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TitleInfrastructure and climate warming impacts on ground thermal regime, Iqaluit International Airport, southern Baffin Island, Nunavut
AuthorLeBlanc, A -MORCID logo; Oldenborger, G AORCID logo; Sladen, W E; Allard, M
SourceCanada-Nunavut Geoscience Office, Summary of Activities 2014, 2014 p. 119-132 Open Access logo Open Access
LinksOnline - En ligne
Alt SeriesEarth Sciences Sector, Contribution Series 20140323
PublisherCanada-Nunavut Geoscience Office
Mediapaper; on-line; digital
File formatpdf
Lat/Long WENS -68.5667 -68.5333 63.7667 63.7333
Subjectssurficial geology/geomorphology; engineering geology; Nature and Environment; permafrost; freezing ground; ground ice; ground temperatures; frost cracks; frost heaving; satellite imagery; thermal analyses; thermal regimes; RADARSAT-2
Illustrationslocation maps; graphs; profiles; images
ProgramClimate Change Geoscience Land-based Infrastructure
Released2014 01 01
AbstractIn the context of a changing climate, for planned or newly built infrastructure it is useful to differentiate between the effects of climate warming and anthropogenic factors on the permafrost thermal regime. In 2010, a study was initiated on permafrost sensitivity and terrain conditions for the Iqaluit InternationalAirport, Nunavut. The airport has a history of terrain stability problems and is now entering a major improvement phase. The separate and combined impacts of climate warming, snow accumulation and the infrastructure itself on the ground thermal regime were simulated using numerical modelling. Results indicate that the thermal impact of a thick snow cover year after year outweighs the effect of a warming trend in air temperature of 1°C per decade over 30 years. Change in the ground thermal regime over time due only to new embankment material depends on ground surface and permafrost conditions prior to the embankment construction. Embankment insulationwith polystyrene causes the permafrost table to initiallymove upward; however, over time, the relatively large increase in the active-layer thickness below the insulation might eventually affect the stability of the embankment and the permafrost. Following an increase in air temperature of 3°C over 30 years, the simulations indicatemaximum increases in activelayer thickness and permafrost temperature of 0.9mand 1.8°C at 15mdepth, with the warmest ground found under the toe of the old apron embankment as well as under the original paved surfaces.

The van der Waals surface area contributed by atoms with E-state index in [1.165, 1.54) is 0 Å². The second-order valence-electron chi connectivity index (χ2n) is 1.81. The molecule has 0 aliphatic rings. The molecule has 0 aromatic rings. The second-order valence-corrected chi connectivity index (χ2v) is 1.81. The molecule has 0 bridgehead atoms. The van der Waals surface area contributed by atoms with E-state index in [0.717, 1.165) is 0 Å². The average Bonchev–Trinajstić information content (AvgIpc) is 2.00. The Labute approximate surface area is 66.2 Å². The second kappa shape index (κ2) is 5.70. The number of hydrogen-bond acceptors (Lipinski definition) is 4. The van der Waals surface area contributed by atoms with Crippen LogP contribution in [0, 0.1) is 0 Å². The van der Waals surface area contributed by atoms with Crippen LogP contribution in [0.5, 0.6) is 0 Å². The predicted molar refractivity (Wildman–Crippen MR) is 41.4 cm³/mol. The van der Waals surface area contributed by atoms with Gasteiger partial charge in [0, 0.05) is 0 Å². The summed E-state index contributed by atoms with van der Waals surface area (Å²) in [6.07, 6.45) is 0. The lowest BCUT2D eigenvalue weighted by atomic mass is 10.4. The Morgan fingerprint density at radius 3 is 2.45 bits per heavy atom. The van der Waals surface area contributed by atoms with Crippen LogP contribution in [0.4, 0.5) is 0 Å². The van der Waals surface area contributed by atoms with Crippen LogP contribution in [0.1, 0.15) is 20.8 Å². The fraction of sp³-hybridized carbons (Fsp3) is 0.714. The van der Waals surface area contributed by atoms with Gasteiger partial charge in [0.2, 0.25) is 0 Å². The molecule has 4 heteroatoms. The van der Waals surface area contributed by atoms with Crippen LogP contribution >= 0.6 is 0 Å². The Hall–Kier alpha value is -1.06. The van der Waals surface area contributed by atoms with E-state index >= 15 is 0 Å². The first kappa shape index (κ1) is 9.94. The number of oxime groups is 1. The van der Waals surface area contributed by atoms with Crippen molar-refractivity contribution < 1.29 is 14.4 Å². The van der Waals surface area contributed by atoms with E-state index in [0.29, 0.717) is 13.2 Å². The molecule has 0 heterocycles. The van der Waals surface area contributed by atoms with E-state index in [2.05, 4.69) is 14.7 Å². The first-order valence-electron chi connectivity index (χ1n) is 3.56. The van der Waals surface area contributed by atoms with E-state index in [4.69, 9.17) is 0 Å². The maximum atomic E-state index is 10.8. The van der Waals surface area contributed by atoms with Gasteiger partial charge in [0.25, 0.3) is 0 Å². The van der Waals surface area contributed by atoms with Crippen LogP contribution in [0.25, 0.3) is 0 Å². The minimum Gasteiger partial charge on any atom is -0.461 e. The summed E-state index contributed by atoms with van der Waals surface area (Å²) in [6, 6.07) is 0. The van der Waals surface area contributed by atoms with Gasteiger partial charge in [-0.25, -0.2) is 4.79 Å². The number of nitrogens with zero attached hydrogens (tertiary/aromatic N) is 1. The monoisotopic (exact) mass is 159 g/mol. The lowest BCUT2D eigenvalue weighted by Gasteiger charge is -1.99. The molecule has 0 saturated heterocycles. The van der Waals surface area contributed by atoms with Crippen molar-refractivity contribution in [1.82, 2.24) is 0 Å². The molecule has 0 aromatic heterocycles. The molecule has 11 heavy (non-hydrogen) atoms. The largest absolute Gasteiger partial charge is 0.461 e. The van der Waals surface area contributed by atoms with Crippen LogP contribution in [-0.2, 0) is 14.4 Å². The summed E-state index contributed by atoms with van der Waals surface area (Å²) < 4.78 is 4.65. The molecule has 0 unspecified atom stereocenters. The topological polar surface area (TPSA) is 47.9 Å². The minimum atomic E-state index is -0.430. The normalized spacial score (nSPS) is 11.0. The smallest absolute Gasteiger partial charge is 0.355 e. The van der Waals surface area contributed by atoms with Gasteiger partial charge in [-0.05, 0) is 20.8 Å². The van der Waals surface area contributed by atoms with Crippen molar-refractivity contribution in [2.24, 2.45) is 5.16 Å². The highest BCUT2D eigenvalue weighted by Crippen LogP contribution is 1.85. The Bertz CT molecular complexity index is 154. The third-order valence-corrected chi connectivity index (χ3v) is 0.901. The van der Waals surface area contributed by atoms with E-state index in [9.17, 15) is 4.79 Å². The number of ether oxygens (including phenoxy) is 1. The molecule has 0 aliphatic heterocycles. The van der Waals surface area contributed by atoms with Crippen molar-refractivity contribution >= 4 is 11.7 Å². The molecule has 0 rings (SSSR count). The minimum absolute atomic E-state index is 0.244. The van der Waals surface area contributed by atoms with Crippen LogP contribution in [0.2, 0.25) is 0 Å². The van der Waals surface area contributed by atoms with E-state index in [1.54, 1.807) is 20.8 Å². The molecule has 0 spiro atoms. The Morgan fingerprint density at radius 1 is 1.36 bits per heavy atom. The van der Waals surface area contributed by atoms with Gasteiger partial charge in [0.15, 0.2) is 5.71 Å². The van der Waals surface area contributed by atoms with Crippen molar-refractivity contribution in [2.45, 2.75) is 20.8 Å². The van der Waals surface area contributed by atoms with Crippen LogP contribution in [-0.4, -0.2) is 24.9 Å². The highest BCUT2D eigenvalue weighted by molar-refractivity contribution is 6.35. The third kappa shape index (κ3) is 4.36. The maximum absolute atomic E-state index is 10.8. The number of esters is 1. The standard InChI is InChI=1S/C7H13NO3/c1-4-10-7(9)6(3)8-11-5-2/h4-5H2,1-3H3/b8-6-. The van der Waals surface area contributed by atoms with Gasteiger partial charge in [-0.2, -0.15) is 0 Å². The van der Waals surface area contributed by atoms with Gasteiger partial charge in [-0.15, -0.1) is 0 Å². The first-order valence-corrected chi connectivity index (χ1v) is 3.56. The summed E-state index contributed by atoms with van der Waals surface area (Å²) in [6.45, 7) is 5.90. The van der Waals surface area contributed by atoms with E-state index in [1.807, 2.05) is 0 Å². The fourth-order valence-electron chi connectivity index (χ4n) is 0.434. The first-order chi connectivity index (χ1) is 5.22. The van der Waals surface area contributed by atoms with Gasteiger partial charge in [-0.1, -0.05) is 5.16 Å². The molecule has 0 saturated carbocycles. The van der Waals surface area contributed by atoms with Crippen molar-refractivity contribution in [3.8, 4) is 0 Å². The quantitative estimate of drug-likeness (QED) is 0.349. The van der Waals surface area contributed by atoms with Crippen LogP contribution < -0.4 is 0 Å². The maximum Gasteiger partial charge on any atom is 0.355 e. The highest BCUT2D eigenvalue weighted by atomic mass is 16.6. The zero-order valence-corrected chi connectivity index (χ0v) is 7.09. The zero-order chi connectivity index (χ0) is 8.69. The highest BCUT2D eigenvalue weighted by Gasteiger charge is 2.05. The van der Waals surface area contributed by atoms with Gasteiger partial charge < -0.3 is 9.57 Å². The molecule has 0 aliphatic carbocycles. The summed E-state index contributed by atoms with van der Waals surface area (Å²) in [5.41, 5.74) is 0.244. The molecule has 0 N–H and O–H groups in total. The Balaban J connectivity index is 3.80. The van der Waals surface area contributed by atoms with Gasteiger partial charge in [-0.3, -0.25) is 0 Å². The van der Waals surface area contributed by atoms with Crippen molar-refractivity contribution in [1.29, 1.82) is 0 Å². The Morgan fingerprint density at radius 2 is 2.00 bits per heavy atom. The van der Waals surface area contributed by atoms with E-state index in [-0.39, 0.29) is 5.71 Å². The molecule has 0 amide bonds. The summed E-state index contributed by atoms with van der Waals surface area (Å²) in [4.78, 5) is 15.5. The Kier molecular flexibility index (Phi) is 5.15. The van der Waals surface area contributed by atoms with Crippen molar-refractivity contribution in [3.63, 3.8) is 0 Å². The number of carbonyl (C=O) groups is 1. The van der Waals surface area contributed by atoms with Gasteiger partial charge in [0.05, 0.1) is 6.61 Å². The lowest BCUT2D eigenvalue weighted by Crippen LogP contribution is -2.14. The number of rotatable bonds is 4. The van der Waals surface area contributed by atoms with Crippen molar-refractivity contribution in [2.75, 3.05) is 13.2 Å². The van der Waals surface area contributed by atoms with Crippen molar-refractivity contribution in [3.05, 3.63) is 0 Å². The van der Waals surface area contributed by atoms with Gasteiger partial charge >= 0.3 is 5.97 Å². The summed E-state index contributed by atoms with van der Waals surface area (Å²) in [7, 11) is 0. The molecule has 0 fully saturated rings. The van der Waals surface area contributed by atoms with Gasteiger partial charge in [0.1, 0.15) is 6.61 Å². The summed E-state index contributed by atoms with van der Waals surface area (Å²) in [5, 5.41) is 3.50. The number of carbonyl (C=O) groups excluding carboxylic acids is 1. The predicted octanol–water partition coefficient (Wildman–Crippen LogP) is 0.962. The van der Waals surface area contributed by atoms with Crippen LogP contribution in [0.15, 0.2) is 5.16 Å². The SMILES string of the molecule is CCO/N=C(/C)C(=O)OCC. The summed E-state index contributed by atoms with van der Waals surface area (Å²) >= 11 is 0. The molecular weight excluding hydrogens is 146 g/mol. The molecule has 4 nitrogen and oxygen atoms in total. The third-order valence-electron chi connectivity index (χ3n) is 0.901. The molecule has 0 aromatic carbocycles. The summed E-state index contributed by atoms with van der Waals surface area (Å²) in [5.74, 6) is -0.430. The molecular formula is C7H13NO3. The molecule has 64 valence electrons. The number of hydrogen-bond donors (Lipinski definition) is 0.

Summary(Plain Language Summary, not published)
Iqaluit International Airport is a critical component of Nunavut's infrastructure to maintain and increase economics opportunity in Iqaluit, eastern Arctic and across Canada's North. The airport has a history of terrain stability problems which many of them are related to permafrost and terrain conditions. To ensure that the airport continues to serve as the largest business gateway to Nunavut, the Government of Nunavut in partnership with the industry have moved forward with the Iqaluit International Airport Improvement Project. With the onset of climate warming and newly built infrastructure, the underlying permafrost will continue to warm and possibly degrade causing additional maintenance and sustainability problems. This study presents the separate and combined impacts of climate warming, snow accumulation, and the infrastructure itself on the ground thermal regime using numerical modelling. The understanding generated by this study will help northern transportation infrastructure managers to better understand the causes behind the thermal changes of permafrost.

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